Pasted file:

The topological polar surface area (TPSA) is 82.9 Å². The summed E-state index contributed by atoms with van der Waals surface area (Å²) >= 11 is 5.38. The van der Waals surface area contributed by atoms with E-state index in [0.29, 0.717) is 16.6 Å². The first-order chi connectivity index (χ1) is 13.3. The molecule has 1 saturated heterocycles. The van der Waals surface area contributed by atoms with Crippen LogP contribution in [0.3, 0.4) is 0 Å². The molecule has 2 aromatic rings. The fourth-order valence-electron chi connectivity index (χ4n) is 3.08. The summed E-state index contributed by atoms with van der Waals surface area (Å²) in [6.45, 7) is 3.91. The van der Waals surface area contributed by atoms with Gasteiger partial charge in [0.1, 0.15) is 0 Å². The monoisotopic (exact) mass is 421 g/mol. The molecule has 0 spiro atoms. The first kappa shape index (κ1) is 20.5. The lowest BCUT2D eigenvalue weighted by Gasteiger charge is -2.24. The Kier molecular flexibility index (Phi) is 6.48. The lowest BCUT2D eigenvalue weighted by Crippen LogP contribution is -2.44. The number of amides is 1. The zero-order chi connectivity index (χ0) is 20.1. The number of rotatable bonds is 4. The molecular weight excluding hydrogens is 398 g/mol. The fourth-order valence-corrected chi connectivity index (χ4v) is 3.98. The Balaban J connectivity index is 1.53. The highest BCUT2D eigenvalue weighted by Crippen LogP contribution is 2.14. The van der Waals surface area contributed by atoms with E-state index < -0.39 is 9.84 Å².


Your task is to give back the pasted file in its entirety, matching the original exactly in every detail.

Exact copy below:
The topological polar surface area (TPSA) is 82.9 Å². The summed E-state index contributed by atoms with van der Waals surface area (Å²) >= 11 is 5.38. The van der Waals surface area contributed by atoms with E-state index in [0.29, 0.717) is 16.6 Å². The first-order chi connectivity index (χ1) is 13.3. The molecule has 1 saturated heterocycles. The van der Waals surface area contributed by atoms with Crippen LogP contribution in [0.3, 0.4) is 0 Å². The molecule has 2 aromatic rings. The fourth-order valence-electron chi connectivity index (χ4n) is 3.08. The summed E-state index contributed by atoms with van der Waals surface area (Å²) in [6.45, 7) is 3.91. The van der Waals surface area contributed by atoms with Gasteiger partial charge in [0.1, 0.15) is 0 Å². The monoisotopic (exact) mass is 421 g/mol. The molecule has 0 spiro atoms. The first kappa shape index (κ1) is 20.5. The lowest BCUT2D eigenvalue weighted by Gasteiger charge is -2.24. The Kier molecular flexibility index (Phi) is 6.48. The lowest BCUT2D eigenvalue weighted by Crippen LogP contribution is -2.44. The number of amides is 1. The zero-order chi connectivity index (χ0) is 20.1. The number of rotatable bonds is 4. The molecular weight excluding hydrogens is 398 g/mol. The fourth-order valence-corrected chi connectivity index (χ4v) is 3.98. The Balaban J connectivity index is 1.53. The highest BCUT2D eigenvalue weighted by Crippen LogP contribution is 2.14. The van der Waals surface area contributed by atoms with E-state index < -0.39 is 9.84 Å².